Amazon Studios vs Netflix: Building Exclusive Content for Instant Video and Kindle Fire
Remember when I was doubtful that Amazon would feel like it was worth taking on Netflix over the video streaming market, no matter how important video was to the Kindle Fire? They still aren’t quite ready for head to head comparisons, but Amazon has taken another page out of Netflix’s book and will be developing their own content to lure in subscribers. Amazon Studios, as it is known, will basically be a step short of KDP for TV series.
Every month, Amazon will be looking at user-submitted content and choosing one series to option. Right now this is limited to Comedy and Children’s programming, but presumably a success story to work with would push them into other areas. Amazon Studios will option one series of original programming every month and begin testing it with audiences to determine whether it is worth putting into full production. Once established, the hope is clearly that this will further increase the incentive for Amazon customers to hold onto both an Amazon Prime membership and a Kindle Fire.
Those wishing to take part in the competition can submit their proposal through the Amazon Studios site. To be considered, your submission must have a five page description and a pilot script that is 22 minutes long in the case of comedy shows or 11 minutes long if you have a kid’s show. Within 45 days of the submission, you will be informed of whether or not Amazon has chosen to option your show. If selected, you will get $10,000 and your show will be tested for viability.
Anybody who ends up being picked up for a full production run will have further income. The creator will get a one-time $55,000 payment along with up to 5% of the various merchandising profits. There are other, undisclosed royalties involved as well that will presumably vary based on the series being selected and the level of involvement that the creator has in it.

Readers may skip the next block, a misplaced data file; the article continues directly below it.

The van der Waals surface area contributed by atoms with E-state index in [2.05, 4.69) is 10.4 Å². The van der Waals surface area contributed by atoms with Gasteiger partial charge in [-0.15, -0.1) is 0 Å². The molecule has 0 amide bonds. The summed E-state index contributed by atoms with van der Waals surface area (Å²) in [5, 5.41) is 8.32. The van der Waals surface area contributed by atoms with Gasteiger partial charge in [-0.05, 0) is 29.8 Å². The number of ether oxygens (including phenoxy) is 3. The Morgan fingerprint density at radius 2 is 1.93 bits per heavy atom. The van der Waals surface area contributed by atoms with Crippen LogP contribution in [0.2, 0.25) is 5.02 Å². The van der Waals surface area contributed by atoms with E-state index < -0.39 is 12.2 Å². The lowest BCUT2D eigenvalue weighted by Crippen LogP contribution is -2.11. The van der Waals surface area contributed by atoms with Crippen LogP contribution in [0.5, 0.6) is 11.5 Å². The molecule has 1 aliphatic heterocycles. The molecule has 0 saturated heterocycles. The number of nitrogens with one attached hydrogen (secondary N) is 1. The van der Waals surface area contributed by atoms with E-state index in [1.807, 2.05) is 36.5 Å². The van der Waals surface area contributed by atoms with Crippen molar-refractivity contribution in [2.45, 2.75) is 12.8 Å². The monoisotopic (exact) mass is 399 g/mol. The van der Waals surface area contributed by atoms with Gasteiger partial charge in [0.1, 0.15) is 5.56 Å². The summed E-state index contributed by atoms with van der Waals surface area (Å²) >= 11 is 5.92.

Should you not be selected, you will be able to choose between pulling your submission from the site or leaving it up to get community feedback. While this is not necessarily going to be productive in many cases, there should be the potential for learning as you go and figuring out where a non-optioned script went wrong.
Amazon Studios is not likely to turn into the next big thing in television programming right away. It will allow aspiring creators and writers to showcase their talent in a way that is often hard to find through other means. If nothing else, this should result in some excellent participation.
The program is being led by experienced management and Amazon has made clear through their actions exactly how hard they want to push the Kindle Fire to do well. Since this will essentially create content that is difficult to view on almost any other tablet offering, it could be an important marketing tool. Assuming they have found a show to work with by then, look for Amazon Studios productions to play a big part in the marketing of the Kindle Fire 2!